Educational effectiveness refers to research in which a previously tested efficacious intervention is examined with a heterogeneous group within a more naturalistic setting (e.g., a school) or is provided by real-world service practitioners rather than research therapists.[8] Standards exist for identifying efficacious interventions [9] and there are components of positive behavior support that meet the criteria for “probably efficacious” interventions.[10]

Priority: This priority supports rigorous efficacy and effectiveness evaluations of empirically based interventions designed to reduce severe problem behaviors and promote achievement and positive social development among children with severe behavior problems. A student with severe behavior problems is defined as a student whose behavior significantly impedes his or her own learning or the learning of others. Interventions must focus on skill building and address social and environmental obstacles.

Year one will be considered a pilot year in which awardees may work out final development issues for the intervention, pilot specific outcome measures, refine materials, work out implementation issues, and train school personnel. Such pilot work could, but need not, include a series of replicated single-case research designs. The implementation of the intervention will occur during years two through four.

Applications must:

(a) Propose a general design that is a randomized experiment in which each site randomly assigns students or classrooms or schools to the intervention or comparison group.

(b) Specify in detail what activities will be conducted in the pilot year.

(c) Propose to implement an intervention that is appropriate for children in grades kindergarten through eight.

(d) Provide a convincing theoretical and empirical rationale for the proposed intervention being likely to improve children's outcomes compared with the practices used in the comparison conditions. Programs must have some preliminary data or “soft” evidence supporting the potential effectiveness of the intervention or the potential effectiveness of the components of the intervention, if the applicant is combining components to form a more comprehensive intervention. Preliminary or soft evidence means that the data may not be conclusive. The preliminary data may have been gathered in such a way as not to rule out alternative hypotheses. For example, the investigator might have pre-test and post-test data indicating reduction in behavior problems or improvement in positive behavior in a school or classroom using the intervention, but not have data from a control group. This could also include controlled research not yet implemented across multiple sites or by typical intervention agents (e.g., teachers). This could also include work using single subject designs that have not been subjected to randomized designs. Preliminary data may include data that were obtained separately for specific components of the proposed intervention, but not from an evaluation of all of the proposed intervention components integrated into one intervention.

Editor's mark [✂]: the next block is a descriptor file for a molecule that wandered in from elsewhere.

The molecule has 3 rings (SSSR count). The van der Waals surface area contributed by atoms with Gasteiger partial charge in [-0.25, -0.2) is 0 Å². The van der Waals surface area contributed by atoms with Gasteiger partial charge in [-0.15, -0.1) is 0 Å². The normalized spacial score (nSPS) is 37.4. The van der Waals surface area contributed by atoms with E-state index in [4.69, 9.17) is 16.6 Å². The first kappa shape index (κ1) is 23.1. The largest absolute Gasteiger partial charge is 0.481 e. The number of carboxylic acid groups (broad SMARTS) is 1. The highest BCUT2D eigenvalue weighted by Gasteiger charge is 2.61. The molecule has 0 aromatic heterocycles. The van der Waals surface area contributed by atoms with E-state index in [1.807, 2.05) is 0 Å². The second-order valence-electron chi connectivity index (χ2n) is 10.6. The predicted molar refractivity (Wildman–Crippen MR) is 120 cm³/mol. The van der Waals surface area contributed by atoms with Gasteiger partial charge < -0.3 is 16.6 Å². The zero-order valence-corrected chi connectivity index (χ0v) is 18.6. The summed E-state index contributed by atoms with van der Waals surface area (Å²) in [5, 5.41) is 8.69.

(e) Describe the level and type of behavior support that is in place for each school (such as the presence of school-wide discipline procedures). This information may be used in analyses to determine if differences across schools influence outcomes of the targeted intervention. Applicants should describe how the level and type of behavior support will be assessed.

(f) Provide access to students in a minimum of eight schools that agree to implement the proposed intervention (if assigned to the treatment condition) and to allow data collection to occur as outlined in this initiative (whether the school is selected for the treatment or comparison condition). Note that schools are not required to belong to the same school district.

Before applicants may receive awards, they must—